Printer Friendly Version

BellaOnline's Caribbean Culture Editor

Superstitious Minds

For many Islands in the Caribbean, folklore and superstition still reigns, and if you brush it aside, folks are quick to give you a sermon with many details and examples of previous happenings. Stories are told in such an elaborate manner, to convince you of the existence of these creepy beings.

So folks protect their families with herbs and rituals to feel safe or to ward off these mythical antagonists like Ole Higue who is also known as “Loogaroo.” It is said that Ole Higue is an old woman with special powers who sucks your blood, sheds her skin, can change into a ball of fire, and fly through the night skies to her victims. She is especially fond of babies. If you do not believe in such tales, don’t even try voicing your opinion, they don't want to hear it. Many of them firmly believe Ole Higue to be an old woman who dwells amongst regular folk by day, but by night she dons her special powers, and creates havoc.

Then of course there is “Bacoo.” It has been told that he is this little man with a big head who lives in a bottle, which must be kept sealed at all times for fear of his destructive behavior. Oh! I almost forgot that he is also famous for the confusion that he causes. Legend has it, he lives in the forests, eats bananas and with milk. According to folks, if he befriends you, he will bring you good luck.

The scariest one of them all is the “Churile Jumbie.” She is said to be the ghost of a pregnant woman who had died during child birth. So she haunts everyone. She mostly hates pregnant women and women with children.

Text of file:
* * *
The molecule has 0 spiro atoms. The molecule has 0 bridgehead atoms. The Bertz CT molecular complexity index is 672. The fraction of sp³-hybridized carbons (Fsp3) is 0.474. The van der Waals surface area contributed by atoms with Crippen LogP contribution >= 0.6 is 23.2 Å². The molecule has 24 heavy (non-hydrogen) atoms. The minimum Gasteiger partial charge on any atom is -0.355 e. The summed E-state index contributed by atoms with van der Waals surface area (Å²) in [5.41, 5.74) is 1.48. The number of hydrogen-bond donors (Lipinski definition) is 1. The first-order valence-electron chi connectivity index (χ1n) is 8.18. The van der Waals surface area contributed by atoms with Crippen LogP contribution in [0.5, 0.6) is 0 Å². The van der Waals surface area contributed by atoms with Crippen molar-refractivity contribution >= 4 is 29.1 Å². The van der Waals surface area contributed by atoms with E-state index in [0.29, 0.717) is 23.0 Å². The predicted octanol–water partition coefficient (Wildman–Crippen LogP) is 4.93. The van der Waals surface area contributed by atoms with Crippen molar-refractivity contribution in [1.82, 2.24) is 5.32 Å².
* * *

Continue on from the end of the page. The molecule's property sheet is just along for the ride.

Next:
And if those weren’t enough, there is Moongazer. He is said to be a very tall, white, and ghost like type. He does not like children, and stands motionless gazing at the moon. Creepy!!

So because of all these stories flying around the islands, herbs, rice and garlic is placed in the home by doorways and windows to protect people and children from these creatures of woe. Of course none of this is true, but it makes for good bedtime stories, and has kept me in bed and under the covers in fear of being a victim by one of these scary ghouls. Happy Halloween!

Caribbean Culture Site @ BellaOnline
View This Article in Regular Layout

Content copyright © 2013 by Deborah Barocas. All rights reserved.
This content was written by Deborah Barocas. If you wish to use this content in any manner, you need written permission. Contact Nick Marshall for details.

| About BellaOnline | Privacy Policy | Advertising | Become an Editor |
Website copyright © 2016 Minerva WebWorks LLC. All rights reserved.

BellaOnline Editor